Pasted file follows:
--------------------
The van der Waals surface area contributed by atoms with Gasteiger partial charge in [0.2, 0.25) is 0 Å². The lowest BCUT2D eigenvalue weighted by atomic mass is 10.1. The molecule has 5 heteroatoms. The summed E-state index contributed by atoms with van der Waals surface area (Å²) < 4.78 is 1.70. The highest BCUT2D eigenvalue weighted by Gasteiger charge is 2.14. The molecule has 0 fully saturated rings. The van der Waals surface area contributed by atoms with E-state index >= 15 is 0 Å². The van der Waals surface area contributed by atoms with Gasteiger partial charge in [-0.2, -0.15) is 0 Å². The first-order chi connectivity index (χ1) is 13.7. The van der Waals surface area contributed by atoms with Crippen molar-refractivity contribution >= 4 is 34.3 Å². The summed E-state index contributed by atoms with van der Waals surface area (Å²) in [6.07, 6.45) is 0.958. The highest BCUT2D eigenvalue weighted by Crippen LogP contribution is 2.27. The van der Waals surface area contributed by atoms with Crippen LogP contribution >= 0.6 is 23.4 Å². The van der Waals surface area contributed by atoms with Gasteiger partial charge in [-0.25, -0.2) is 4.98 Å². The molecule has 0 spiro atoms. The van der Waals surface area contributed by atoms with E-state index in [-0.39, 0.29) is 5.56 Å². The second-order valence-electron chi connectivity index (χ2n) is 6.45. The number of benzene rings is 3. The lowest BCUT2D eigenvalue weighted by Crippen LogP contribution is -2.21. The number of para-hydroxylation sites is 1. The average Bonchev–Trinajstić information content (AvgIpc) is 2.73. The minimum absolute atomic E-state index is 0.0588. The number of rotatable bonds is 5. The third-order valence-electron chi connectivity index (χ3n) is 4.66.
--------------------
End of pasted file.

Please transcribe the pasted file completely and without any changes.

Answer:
The van der Waals surface area contributed by atoms with Gasteiger partial charge in [0.2, 0.25) is 0 Å². The lowest BCUT2D eigenvalue weighted by atomic mass is 10.1. The molecule has 5 heteroatoms. The summed E-state index contributed by atoms with van der Waals surface area (Å²) < 4.78 is 1.70. The highest BCUT2D eigenvalue weighted by Gasteiger charge is 2.14. The molecule has 0 fully saturated rings. The van der Waals surface area contributed by atoms with E-state index >= 15 is 0 Å². The van der Waals surface area contributed by atoms with Gasteiger partial charge in [-0.2, -0.15) is 0 Å². The first-order chi connectivity index (χ1) is 13.7. The van der Waals surface area contributed by atoms with Crippen molar-refractivity contribution >= 4 is 34.3 Å². The summed E-state index contributed by atoms with van der Waals surface area (Å²) in [6.07, 6.45) is 0.958. The highest BCUT2D eigenvalue weighted by Crippen LogP contribution is 2.27. The van der Waals surface area contributed by atoms with Crippen LogP contribution >= 0.6 is 23.4 Å². The van der Waals surface area contributed by atoms with Gasteiger partial charge in [-0.25, -0.2) is 4.98 Å². The molecule has 0 spiro atoms. The van der Waals surface area contributed by atoms with E-state index in [-0.39, 0.29) is 5.56 Å². The second-order valence-electron chi connectivity index (χ2n) is 6.45. The number of benzene rings is 3. The lowest BCUT2D eigenvalue weighted by Crippen LogP contribution is -2.21. The number of para-hydroxylation sites is 1. The average Bonchev–Trinajstić information content (AvgIpc) is 2.73. The minimum absolute atomic E-state index is 0.0588. The number of rotatable bonds is 5. The third-order valence-electron chi connectivity index (χ3n) is 4.66.